Whenever the weather improves and the sun starts to shine once more, there’s always one dish I yearn for – quiche. To me, its synonymous with picnics and tasty suppers with salad piled high on the side. Continue reading “Asparagus quiche with quinoa crust”
I love recipes that can be used for more than one function – it makes life so much easier. So for day 15 of my Sensitive Foodie Advent Calendar, I bring you a super tasty recipe that can be served as it is, or used as a filling mix. Continue reading “Christmas quinoa”
I’m so excited now that the weather is finally improving and we are beginning to see more sunshine. Add that to the long light evenings that we have at this time of year and I’m positively brimming with the joys of Spring! Some days have already been lovely and warm – fabulous opportunities to get outdoors. Which leads me neatly on to one of my favourite warmer month activities – eating outside. Continue reading “Super quick quinoa and brown rice salad”
Did you know that quinoa (pronounced ‘keen-waa’ although I still think ‘quin-noah’ in my head!) is such a superfood that it even has it’s own year? The United Nations has decided that 2013 is the International Year of Quinoa, a celebration of the Andean people who have preserved traditional ways of cultivating this nutritious grain as well as it’s potential for alleviating poverty and food insecurity – not bad for such a tiny grain!
Quinoa has been the ‘in’ grain with the dieting fashionista for some time now, often used for gourmet markets only. But as more becomes known about the great nutritional properties of this unusual grain, it’s popularity is increasing and becoming more mainstream.
Although I’m calling it a grain, Quinoa is not actually a true cereal but more related to beets and spinach; the ‘grain’ is the plants seed. The leaves can also be eaten as a green, although these are not readily available on the international market. Nutritionally, quinoa really is a powerhouse of goodies, with fantastic levels of manganese, magnesium, iron, potassium and calcium. It’s high in fibre and low in fat and cholesterol. But what makes quinoa even better is that is the protein content; it is one of the few plant-based sources of complete amino acids as well as being gluten free.
As well as eating as a whole seed, quinoa can be ground into a flour and used to make bread, cakes, pasta, dumplings – the list continues. It’s great as a salad base, added to stews and soups and apparently can be used to brew beer!
Being suitable for practically any type of diet (it’s even considered kosher) or allergy, demand has been increasing, and therefore so has the price. This means that indigenous populations are finding it hard to buy (the price has tripled since 2006!), but equally farmers are able to make livable income which has a knock on effect, expanding the economy as a whole. Trials are underway elsewhere in the world to see if quinoa can be grown in different climates; after all, potatoes were once the staple of the Andean population, maybe quinoa can be too.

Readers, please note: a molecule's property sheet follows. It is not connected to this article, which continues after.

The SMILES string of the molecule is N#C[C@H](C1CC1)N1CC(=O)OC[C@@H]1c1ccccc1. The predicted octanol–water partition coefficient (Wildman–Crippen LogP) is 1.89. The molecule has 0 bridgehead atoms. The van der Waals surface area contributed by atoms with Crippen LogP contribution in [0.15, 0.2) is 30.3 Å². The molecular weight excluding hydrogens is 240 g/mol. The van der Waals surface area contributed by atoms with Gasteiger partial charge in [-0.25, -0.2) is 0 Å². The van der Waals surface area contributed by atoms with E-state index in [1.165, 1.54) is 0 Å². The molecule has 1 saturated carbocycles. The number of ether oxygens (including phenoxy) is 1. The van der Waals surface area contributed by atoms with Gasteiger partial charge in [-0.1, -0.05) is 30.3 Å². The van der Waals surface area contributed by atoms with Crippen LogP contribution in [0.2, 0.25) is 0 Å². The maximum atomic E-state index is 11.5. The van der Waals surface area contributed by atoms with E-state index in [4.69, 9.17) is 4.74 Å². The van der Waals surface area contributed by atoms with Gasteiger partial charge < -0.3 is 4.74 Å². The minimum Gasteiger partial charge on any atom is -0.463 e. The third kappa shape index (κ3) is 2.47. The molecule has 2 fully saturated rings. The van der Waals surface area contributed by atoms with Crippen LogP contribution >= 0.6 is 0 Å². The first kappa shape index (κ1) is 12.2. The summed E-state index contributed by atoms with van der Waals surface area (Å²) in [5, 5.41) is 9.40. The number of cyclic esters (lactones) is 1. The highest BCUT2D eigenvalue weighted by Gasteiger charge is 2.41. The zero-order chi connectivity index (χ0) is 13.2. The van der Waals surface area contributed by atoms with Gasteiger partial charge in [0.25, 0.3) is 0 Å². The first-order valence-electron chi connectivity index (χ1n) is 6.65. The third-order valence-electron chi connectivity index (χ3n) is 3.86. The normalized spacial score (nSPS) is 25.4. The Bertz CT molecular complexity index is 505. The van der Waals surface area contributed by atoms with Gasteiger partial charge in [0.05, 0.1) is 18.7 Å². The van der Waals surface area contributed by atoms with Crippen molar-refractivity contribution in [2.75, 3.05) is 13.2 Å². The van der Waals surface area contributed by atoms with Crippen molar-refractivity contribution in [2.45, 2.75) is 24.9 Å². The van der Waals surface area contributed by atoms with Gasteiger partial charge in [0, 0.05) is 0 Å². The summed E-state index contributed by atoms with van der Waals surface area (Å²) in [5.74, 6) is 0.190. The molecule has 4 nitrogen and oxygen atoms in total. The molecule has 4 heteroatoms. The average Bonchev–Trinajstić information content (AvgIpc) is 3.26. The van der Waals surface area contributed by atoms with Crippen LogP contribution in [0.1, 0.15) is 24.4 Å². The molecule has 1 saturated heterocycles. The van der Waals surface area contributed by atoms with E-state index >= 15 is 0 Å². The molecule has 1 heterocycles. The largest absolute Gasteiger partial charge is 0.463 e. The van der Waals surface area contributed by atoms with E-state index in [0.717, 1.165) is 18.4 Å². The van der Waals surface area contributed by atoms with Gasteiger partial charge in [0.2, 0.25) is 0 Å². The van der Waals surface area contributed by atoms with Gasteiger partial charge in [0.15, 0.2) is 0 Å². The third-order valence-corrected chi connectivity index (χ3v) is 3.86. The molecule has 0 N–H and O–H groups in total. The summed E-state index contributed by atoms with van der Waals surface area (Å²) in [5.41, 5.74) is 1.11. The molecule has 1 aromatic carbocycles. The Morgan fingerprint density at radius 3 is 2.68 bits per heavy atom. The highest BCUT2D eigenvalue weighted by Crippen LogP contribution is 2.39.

In my opinion, quinoa definitely has a place in a plant based wholefood diet. There are of course ecological aspects to take into consideration – air miles, farmer welfare etc – but when compared to the environmental impact of the meat and dairy industry, they just don’t equate.
I love quinoa as a salad base; this one is called Sarah’s salad, after my lovely friend who first introduced it to me. It’s simple to make and packed with nutritional goodies. This recipe makes a big bowl – it stays fresh in the fridge for a few days but it’s easy to half if you don’t want to eat it every night. Enjoy!
Sarah’s Quinoa Salad
4 grated carrots
couple of handfuls of chopped fresh herbs – parsley, mint or coriander
2 tbspns mixed seeds
2 tbspns flaked almonds
2 tbspns raisins or sultanas, soaked in boiling water
50mls of fresh orange juice
good glug of extra virgin olive oil
salt and pepper
First, cook the quinoa according to the packet instructions – I tend to do 3x weight of quinoa i.e.: 600mls in this case. Simmer for 15 minutes or so until the water has been absorbed and the grain soft but with a little ‘bite’. Drain any remaining cooking liquid and leave in the pan with the lid on to steam for a few minutes. Empty out into your serving bowl to cool off.
Meanwhile, grate the carrots, lightly toast the seeds, and soak the raisins or sultana for a few minutes so they plump up all fat and juicy. Once the seeds and quinoa are cool, drain the raisins and mix all the ingredients together, adding olive oil and seasoning to taste.